On the 31st day of January, at Arkansas City, Dexter, and Winfield, an examination will be had of applicants for teachers’ certificates. At that time questions upon the metric system and upon the best methods of teaching of the English branches will be submitted to every candidate, and exact and comprehensive answers to these questions will be expected. Teachers should govern themselves accordingly. An examination will be held in Winfield March 28th. Work will begin at 9 o’clock a.m. R. C. STORY, Co. Supt.
Winfield Courier, January 16, 1879.
Board of County Commissioners met in regular session [Janu­ary 6, 1879]. Present: R. F. Burden, W. M. Sleeth, and G. L. Gale, commissioners, James McDermott, county attorney, and M. G. Troup, county clerk.
Among other proceedings had, bills against the county were presented and passed upon by the board as follows.
R. C. Story, Co. Supt. salary. [$200.00]
R. C. Story, express charge.
R. C. Story, postage.
Winfield Courier, January 23, 1879.
The Baptist Church elected the following officers for the year 1879.

James McDermott, treasurer.
Rev. Mr. Rigby, clerk.
C. A. Bliss, Lewis Stevens, James McDermott, R. C. Story, and E. S. Bliss, trustees.
Winfield Courier, January 30, 1879.
TEACHERS OF COWLEY COUNTY: In 1878 the following circular was sent out by the State Superintendent. Circumstances prevented my submitting the matter therein to your attention. The object of this work is an excel­lent one, and it is not too late to begin the desired work. In a short time sample pages of paper, fools-cap size, showing head­ings and rulings, will be sent to every teacher in the county. Can you not put on record the work of your classes? Let some subject be taken every week, or every month if time permits, and have the pupil write the questions and answers on fools-cap paper, using but one side of a leaf. This work, when completed, should be collected and sent to my office. It is intended to use all material thus sent in to make an educational exhibit at our next county fair. Read the circular carefully, then follow its suggestions. R. C. STORY
Winfield Courier, January 30, 1879.
DEAR SIR:—Most teachers require of their students occasional written exercises in study, recitation, and examination. The value of such exercises is unquestioned. It is now proposed to use them in the collection of the material for an educational exhibit that shall show what is actually being done in all the classes of every grade of schools in the state. Your cooperation in this undertaking is earnestly solicited.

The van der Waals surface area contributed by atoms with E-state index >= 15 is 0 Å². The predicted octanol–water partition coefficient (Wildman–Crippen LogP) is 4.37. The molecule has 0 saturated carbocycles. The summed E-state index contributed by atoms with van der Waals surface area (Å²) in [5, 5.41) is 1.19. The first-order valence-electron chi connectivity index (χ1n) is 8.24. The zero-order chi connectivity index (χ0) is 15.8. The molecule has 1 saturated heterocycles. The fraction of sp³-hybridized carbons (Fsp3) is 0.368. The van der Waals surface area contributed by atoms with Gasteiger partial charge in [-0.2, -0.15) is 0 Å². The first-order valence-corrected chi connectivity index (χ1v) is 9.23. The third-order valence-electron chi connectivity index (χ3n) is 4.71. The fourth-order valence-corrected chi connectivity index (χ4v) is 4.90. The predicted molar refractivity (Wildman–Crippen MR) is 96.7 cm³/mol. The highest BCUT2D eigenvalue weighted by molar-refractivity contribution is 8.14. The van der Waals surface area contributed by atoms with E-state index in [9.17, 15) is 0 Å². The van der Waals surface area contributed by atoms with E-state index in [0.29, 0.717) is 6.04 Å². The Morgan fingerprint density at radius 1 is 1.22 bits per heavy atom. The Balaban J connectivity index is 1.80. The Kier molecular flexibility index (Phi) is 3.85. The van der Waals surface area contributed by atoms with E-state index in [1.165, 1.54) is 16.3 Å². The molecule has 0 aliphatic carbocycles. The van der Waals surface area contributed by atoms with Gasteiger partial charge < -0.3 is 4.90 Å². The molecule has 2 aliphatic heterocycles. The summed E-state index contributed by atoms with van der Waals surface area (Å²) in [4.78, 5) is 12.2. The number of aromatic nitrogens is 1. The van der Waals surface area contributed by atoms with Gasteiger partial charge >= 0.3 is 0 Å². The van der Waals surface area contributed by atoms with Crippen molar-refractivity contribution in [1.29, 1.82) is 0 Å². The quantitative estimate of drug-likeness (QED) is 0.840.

It is proposed that this collection shall be divided into three sections, viz.:
1. Common or country-school work.
2. Graded-school work.
3. The work of higher institutions of learning, including the State University, State Agricultural College, Normal School, and denominational colleges.
To make such a collection valuable, the work should be prepared on a plan that should be followed strictly by all participating schools. To aid in securing uniformity of work, the following rules are respectfully suggested:
1. All exercises should be prepared on paper uniform in size and ruling with the enclosed.
2. The work should be collected by classes; every member of the class should be represented, either by work, or by a sheet of paper on which the teacher shall give the reason of the child’s failure.
3. Use pen and ink in making all written exercises.
4. Specimens of work should be collected from time to time as the teacher thinks best. These should illustrate—(a) methods of study, (b) recitations, (c) examinations. During a term, every member of each class should be required to prepare several papers.
5. Students should not be given time for special prepara­tion for this work. The papers should show the average work of each student, nothing more. Teachers should require their students to be prepared to put themselves upon the record at any time. By so doing, they can make the preparation of these exercises an excellent incentive to study.

6. In assigning a written exercise in study, recitation, or examination, the teacher should announce the time to be given for its preparation, and at the expiration of that time, he should collect all papers and note the exact time in which they had been prepared. These papers should be fastened together and put in covers similar to those sent herewith.
Students’ work prepared as herein suggested, can be made a very interesting part of a school examination. It will give parents and others a better idea of the teacher’s methods, and the actual progress made by students than can be obtained in any other way.
The next meeting of our State Teachers’ Association will be held at Lawrence. Is it not possible to make a collection of school work an interesting and valuable feature of that meeting?